Taking on a remodeling project is a daunting task, whether you are working with a contractor or doing the work yourself. There are some important things to think about before getting started.
- What is my budget? This may seem like an obvious question, but it is the most important. If you are working with a contractor, make sure you are honest about your budget upfront. They can help guide you as to what amount of work your budget will cover. They will also help you figure out how much additional funds you’ll need in case of any surprise costs, i.e. water or mold damage or other unforeseen expenses. If you are doing the work yourself, you’ll need to know how much money you will need to have or what type of loan might be right for you. There are many budget lists or spreadsheet templates online to help you get started.
- What is the full scope? This goes along with budget, but it’s important to know exactly what you want to achieve with the remodel. This will help determine what materials you will need, along with quantities. If you are making major changes, don’t forget to have plans and construction documents drawn so that everyone working on the project can visualize the final product and is on the same page.
- How long will the project take? Whether working with a professional or doing it on your own, be sure you set a realistic schedule and goals before you start. Keep in mind that things may fluctuate a bit, due to unexpected delays, but a schedule is a good guide to help keep the project on track. Without some kind of schedule, the project is almost guaranteed to take much longer because you’ll constantly be working in a reactive state, rather than a proactive one.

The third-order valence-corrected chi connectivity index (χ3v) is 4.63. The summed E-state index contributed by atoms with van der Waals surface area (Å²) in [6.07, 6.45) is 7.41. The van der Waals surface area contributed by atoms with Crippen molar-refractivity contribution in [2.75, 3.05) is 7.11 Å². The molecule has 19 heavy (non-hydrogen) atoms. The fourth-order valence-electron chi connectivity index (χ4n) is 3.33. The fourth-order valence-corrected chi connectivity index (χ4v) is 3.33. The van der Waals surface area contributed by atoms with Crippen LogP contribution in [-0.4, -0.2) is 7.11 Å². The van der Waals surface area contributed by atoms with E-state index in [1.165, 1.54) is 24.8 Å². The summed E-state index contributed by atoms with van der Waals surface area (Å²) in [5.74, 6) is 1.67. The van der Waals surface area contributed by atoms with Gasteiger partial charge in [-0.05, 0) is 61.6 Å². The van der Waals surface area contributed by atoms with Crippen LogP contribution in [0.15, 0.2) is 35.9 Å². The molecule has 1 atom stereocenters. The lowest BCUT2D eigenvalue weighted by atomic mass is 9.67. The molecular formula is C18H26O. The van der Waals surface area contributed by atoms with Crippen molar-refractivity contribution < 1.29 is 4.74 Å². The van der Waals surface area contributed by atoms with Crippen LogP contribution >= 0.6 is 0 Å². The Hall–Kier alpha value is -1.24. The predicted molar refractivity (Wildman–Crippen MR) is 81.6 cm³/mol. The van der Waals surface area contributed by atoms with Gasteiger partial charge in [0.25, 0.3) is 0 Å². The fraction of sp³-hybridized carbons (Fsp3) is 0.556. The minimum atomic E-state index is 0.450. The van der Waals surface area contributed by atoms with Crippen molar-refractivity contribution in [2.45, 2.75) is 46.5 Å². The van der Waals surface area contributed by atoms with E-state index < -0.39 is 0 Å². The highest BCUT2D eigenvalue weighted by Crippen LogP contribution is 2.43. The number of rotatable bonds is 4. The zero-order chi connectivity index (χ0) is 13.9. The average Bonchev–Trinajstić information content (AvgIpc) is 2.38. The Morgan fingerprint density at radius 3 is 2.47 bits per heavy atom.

- How long will materials take to come in? If you are ordering new appliances, cabinets, tile, etc. be sure to stay on top of lead and delivery times. These can vary a lot depending on the manufacturer and where the materials are coming from. If the materials you need aren’t due in for another six months, it makes the most sense to wait a few months before tearing things apart. This will minimize the time you’ll be put out of your space and will lead to a more efficient remodel timeline.
- Where will I stay? If you are undergoing a major or whole home remodel, you likely won’t be able to stay in your home during the process. You’ll have to decide if you can stay at a vacation home, a rental, or with family or friends for a while. If you are remodeling one whole floor but not another, it may be possible to stay on the untouched floor (like a basement). Just make sure it will have everything you need and will be comfortable to live in for several months or more. That includes setting up a makeshift kitchen, including things like a toaster oven, microwave, crock pot, etc. so you can still have some home-cooked meals. If you are just remodeling one area or room, then just be aware of how long you will be without things like water, heat and A/C, etc., so you can plan accordingly.
- What are the neighborhood HOA covenants or restrictions? Check your HOA covenants before you get started if you live in a neighborhood that has them. There are several reasons for this: you may need to submit architectural drawings and details for approval if you are making any exterior changes and/or you may need to find out what the requirements are for dumpsters, work hours, parking, and worker access (even if all the work is on the interior).
- Lastly: Do I have the time or patience right now? Remodel projects can be very stressful whether you’re doing the work or someone else is. Before getting started, make sure you take a quick inventory of what else is going on in your life before you commit to the project. Don’t forget to take into account the full scope of work, timeline, and the amount of involvement you will have. If you decide that now is a better time than any, then go for it!
Although stressful, a good remodel project is very much worth it in the end. Just make sure you are prepared and know what questions to ask to help make the process as smooth as possible.
Photo: courtesy Tracy Tesmer Design/Remodeling